Last week, Elizabeth Vargas released her new memoir, Between Breaths: A Memoir of Panic and Addiction. Vargas wrote a detailed rendition of her battle with alcoholism and anxiety. Her immense vulnerability and transparency has created a much needed conversation about substance abuse and mental health.
For anyone who does not know, Vargas is a headline reporter for ABC and is a world-renown journalist. She is poised, collected, and an all-around well respected public figure. However, for several years, Vargas had been hiding a secret that was taking a toll on her career, personal life, family, and friends.
Vargas is a celebrity. She is a scholar. She is a mother. She is an alcoholic.
Her willingness to tell her story and go into the dark parts of her life has allowed her to become a relatable, public figure. She has taken the hard steps to reveal her secrets to the public, knowing that in her sharing, she is helping to break the negative stigma that comes with substance abuse and mental health issues. Her story not only gave insight into the struggle that comes with substance abuse, but also shed light upon the link between mental health and addiction.
In hearing her story and watching her Dianne Sawyer interview, I was moved to share it with others. It just takes one person to get people talking to start a movement that breaks stereotypes. When Vargas first started drinking, she viewed herself as a social drinker. She did not process that drinking to calm her anxiety was her own way of self-medicating. No one wants to admit that their social drinking has turned into heavy drinking, or become a physical need.
Vargas admits that her anxiety triggered her need for alcohol. It was the only thing that seemed to help her relax, whether it be before a recording, during an interview, in social situations, or after work when she just wanted to calm down. Her one glass of wine eventually led to two, and before she had even realized, drinking became her medicine and her calming device. Vargas hit rock bottom before she finally admitted to herself, her family, and her bosses that she was in over her head, and needed treatment.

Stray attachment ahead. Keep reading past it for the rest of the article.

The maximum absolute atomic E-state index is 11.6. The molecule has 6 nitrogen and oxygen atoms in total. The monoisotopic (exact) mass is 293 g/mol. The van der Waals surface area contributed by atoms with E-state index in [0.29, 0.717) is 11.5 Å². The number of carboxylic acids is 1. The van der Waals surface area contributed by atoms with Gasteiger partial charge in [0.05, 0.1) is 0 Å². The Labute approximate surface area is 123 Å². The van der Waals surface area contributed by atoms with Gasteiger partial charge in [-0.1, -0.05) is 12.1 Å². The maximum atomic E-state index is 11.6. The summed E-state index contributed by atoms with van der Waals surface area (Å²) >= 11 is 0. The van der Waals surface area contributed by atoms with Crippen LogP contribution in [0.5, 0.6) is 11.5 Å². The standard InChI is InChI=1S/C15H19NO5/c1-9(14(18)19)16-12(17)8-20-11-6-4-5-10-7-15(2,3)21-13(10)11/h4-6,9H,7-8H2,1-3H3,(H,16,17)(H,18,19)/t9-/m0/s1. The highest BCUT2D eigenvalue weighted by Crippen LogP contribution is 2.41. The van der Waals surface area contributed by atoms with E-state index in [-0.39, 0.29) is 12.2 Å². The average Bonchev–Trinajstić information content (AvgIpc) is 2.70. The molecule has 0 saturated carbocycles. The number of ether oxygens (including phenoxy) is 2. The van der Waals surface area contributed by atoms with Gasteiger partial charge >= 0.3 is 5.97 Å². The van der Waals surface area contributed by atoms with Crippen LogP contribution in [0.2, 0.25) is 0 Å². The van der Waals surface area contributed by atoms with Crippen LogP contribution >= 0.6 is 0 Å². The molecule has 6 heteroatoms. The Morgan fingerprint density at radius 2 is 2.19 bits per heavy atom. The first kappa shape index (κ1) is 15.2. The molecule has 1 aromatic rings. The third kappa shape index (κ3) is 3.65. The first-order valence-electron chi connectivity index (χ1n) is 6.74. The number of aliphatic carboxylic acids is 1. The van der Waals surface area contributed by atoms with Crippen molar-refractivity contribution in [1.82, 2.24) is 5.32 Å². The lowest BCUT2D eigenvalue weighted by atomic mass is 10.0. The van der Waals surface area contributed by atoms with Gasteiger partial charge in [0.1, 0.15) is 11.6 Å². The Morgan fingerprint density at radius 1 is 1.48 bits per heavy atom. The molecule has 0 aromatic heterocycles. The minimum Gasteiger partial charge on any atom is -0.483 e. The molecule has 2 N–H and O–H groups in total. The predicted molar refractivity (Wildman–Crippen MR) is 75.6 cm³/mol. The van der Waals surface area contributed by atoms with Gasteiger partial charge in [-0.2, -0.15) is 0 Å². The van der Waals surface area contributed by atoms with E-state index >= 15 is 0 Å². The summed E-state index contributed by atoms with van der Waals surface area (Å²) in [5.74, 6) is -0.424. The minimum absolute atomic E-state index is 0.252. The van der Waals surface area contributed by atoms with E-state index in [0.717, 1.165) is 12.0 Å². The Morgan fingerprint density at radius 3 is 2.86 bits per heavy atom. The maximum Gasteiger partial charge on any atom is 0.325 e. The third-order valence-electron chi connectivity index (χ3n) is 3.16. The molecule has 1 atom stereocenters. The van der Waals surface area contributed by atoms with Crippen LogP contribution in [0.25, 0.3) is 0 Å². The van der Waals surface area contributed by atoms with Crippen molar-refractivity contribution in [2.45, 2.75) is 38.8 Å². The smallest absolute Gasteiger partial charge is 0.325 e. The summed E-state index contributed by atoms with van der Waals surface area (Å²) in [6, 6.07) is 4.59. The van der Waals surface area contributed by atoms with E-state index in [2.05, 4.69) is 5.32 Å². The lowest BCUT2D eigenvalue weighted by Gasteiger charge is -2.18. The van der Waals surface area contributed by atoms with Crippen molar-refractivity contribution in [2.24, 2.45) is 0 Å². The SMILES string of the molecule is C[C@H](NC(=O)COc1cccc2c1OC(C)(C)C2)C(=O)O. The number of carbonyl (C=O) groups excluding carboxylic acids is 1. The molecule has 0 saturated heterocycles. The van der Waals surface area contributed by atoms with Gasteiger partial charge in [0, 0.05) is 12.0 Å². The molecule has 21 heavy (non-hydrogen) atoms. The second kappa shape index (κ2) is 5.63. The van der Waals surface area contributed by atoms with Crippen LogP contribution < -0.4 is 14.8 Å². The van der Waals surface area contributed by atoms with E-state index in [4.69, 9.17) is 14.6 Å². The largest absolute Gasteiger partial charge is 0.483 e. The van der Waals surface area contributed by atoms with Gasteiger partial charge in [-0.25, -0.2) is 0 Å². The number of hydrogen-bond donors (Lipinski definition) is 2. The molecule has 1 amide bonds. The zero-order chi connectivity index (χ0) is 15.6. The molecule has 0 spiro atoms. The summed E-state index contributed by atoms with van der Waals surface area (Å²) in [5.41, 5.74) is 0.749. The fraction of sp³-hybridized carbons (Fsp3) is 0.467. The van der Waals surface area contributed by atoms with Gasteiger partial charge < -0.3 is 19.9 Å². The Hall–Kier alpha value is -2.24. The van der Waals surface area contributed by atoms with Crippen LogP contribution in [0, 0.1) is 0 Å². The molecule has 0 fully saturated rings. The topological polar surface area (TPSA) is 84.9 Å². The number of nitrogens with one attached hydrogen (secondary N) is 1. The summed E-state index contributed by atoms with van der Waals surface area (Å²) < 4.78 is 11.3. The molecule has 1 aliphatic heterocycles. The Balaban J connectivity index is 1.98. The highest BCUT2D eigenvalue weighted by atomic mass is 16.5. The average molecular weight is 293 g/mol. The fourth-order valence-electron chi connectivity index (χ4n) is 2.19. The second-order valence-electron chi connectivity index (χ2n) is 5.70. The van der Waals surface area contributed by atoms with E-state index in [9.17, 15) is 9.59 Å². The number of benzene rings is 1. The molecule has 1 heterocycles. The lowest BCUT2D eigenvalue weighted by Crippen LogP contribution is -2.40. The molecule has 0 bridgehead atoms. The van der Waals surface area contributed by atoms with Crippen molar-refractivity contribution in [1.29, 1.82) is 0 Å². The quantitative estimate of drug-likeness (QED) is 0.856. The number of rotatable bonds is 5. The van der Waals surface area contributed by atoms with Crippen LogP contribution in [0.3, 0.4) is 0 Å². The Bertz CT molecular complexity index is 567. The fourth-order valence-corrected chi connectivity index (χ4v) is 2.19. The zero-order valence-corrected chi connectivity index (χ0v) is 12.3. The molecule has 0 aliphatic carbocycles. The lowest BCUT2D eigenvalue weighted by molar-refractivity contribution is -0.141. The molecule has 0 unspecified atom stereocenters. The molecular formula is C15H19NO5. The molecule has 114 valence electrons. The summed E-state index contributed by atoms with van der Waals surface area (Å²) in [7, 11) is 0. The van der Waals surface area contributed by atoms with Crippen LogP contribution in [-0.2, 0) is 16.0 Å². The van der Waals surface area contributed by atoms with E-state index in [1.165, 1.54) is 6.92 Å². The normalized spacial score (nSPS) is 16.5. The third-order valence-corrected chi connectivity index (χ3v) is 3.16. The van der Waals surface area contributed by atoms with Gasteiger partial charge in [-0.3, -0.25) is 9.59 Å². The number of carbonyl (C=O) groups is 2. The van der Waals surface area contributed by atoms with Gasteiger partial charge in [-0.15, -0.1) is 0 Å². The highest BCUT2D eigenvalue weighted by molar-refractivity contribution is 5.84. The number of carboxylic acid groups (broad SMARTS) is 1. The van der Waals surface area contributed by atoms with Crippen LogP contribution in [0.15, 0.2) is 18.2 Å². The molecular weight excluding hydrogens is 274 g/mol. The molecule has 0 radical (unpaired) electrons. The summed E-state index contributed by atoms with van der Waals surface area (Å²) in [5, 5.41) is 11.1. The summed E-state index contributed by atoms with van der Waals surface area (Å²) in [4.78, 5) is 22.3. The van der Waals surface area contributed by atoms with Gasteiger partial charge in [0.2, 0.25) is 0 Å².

Vargas is now two years sober and has published her memoir, Between Breaths: A Memoir of Panic and Addiction. She received some negative feedback, saying that she had released her book too soon in to her recovery. I have to disagree with this. I think that Vargas choosing to release her book is a brave move and something honorable to do. She chose to be vulnerable and has empowered those battling substance abuse and mental health issues as well as brought light to a negative stigma that needs to be broken.
I applaud Vargas for her bravery and would encourage all people to watch her interview. Let’s create a conversation about mental health and substance abuse that gives others hope and breaks existing stereotypes.
Here is the link for the interview: : http://abcnews.go.com/Health/abc-news-anchor-elizabeth-vargas-long-battle-alcoholism/story?id=41980399